This study was guided by the ethical principles outlined by the World Medical Association (WMA) in the Declaration of Helsinki (World Medical Association, 2013). Ethical approval was granted by the Human Research and Ethics Committee (HREC) of the University of Cape Town (Reference no: 815/18).

Results

A total of 219 audiologists responded to the study questionnaire, and 132 complete responses were collected. Only the results from the 132 completed questionnaires were included in the analysis.

Participant demographics

Majority of the participants (89%) were female, South African youth between the ages of 25–34 (67%) (see Table 1 for more participant demographic data).

TABLE 1: Participant demographic information (n = 132).
(Un)employment rate
First-year postgraduation
  1. Of the 132 participants, the majority (84%) were employed by the government in the public sector through the community service (CS) program.

  2. Of the 16% unemployed participants, 9% experienced a delay (1–2 months on average) in their employment through the CS program placement, 7% were not employed at all (not placed in CS program at all) and 1% did not meet requirements for CS program employment as they were non-SA citizens.

Second-year postgraduation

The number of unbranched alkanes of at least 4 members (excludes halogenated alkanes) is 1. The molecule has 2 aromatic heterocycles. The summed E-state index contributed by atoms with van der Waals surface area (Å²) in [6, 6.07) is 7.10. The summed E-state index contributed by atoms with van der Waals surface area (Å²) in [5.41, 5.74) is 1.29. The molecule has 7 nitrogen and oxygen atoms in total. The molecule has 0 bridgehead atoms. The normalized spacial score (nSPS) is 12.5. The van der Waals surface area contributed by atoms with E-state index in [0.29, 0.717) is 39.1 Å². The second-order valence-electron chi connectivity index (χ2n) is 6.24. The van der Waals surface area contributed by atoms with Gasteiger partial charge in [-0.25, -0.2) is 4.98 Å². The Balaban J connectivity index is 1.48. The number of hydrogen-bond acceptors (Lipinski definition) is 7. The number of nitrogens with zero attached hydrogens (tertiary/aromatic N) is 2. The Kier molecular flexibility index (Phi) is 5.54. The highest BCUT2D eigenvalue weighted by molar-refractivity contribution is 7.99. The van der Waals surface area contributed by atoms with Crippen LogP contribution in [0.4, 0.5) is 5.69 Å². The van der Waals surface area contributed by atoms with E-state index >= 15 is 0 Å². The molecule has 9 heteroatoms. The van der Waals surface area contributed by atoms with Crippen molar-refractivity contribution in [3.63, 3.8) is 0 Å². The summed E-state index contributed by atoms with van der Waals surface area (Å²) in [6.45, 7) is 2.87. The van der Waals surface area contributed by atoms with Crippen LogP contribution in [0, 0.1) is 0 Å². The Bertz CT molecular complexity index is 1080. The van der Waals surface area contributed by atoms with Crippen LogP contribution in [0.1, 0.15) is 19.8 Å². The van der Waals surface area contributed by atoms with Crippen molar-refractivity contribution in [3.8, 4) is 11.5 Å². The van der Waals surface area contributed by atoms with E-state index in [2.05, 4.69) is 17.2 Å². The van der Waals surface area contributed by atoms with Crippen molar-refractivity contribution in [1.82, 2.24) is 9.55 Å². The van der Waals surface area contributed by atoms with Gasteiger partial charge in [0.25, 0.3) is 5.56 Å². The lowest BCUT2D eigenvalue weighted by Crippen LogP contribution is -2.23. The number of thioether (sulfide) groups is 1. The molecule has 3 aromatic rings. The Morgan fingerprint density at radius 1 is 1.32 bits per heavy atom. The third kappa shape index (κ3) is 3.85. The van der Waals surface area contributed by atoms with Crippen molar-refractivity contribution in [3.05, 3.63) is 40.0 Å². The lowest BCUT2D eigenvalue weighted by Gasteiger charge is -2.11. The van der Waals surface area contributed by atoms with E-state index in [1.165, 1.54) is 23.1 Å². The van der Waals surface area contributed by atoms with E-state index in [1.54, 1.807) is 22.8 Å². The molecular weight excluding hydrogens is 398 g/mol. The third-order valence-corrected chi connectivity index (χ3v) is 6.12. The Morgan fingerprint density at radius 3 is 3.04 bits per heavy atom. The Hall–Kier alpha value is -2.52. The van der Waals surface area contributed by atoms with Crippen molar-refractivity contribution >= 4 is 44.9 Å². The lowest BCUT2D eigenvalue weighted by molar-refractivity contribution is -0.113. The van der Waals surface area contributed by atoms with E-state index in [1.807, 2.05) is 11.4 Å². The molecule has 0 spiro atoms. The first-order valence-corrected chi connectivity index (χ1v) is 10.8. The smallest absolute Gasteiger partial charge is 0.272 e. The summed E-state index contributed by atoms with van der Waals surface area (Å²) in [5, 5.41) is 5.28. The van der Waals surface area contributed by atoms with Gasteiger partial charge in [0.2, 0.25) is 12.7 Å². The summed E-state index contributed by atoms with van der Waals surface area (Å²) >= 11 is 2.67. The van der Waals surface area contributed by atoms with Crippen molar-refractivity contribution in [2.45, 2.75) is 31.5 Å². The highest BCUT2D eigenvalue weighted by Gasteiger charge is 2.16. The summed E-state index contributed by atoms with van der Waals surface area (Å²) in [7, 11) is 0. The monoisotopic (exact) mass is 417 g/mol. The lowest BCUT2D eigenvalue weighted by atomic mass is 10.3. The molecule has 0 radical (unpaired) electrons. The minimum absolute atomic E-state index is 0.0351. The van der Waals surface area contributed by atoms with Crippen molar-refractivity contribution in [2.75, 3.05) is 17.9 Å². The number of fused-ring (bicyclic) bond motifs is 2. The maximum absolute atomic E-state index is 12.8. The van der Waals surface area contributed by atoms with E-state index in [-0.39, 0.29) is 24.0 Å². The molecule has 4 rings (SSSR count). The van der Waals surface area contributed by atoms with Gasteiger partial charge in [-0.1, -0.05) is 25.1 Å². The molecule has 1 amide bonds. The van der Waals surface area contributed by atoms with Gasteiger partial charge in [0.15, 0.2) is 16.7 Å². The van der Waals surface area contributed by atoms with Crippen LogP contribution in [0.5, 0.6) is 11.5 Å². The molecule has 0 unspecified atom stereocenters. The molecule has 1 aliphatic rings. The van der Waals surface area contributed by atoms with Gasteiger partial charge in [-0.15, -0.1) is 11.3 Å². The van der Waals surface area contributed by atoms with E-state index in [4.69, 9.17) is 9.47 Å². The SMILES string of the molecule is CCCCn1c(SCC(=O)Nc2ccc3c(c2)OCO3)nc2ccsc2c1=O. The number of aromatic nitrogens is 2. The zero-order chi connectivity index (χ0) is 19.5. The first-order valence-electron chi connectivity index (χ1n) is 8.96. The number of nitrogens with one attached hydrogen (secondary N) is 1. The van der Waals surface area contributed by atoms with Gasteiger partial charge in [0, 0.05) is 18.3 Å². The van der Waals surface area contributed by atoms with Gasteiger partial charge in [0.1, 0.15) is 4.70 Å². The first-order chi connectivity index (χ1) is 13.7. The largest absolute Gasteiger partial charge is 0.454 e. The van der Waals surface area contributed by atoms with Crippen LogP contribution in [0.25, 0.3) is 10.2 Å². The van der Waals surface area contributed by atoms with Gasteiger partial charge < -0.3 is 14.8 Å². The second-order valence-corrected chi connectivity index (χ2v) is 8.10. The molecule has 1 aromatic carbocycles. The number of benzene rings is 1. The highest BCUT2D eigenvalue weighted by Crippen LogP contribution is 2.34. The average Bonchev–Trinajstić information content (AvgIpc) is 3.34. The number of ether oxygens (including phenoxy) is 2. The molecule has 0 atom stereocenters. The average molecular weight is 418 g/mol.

1. Of the 132 participants, the vast majority (81%) were employed. Important to note is that of the employed participants, up to 19% were working within non-audiology fields:

    1. Employment characteristics of those working in audiology fields (n = 107) show that most participants were employed within the public sector (47%) and in clinical settings (52%) (see Table 2).

    2. When asked to rate workplace challenges, most ratings (37%) were on remuneration followed by lack of resources (18%), workload (18%), work environment (10%), working hours (9%) and, lastly, interprofessional relationships (8%).

TABLE 2: Employment demographics within audiology (n = 107).

The number of unemployed graduates increased to 19% in the second-year postgraduation (see Table 3 on the duration of unemployment and possible employment barriers). Challenges in obtaining employment are reported as themes in Table 4.

TABLE 3: Unemployed participants in the second-year postgraduation (n = 25).
TABLE 4: Challenges obtaining employment.

Discussion

Unemployed health professionals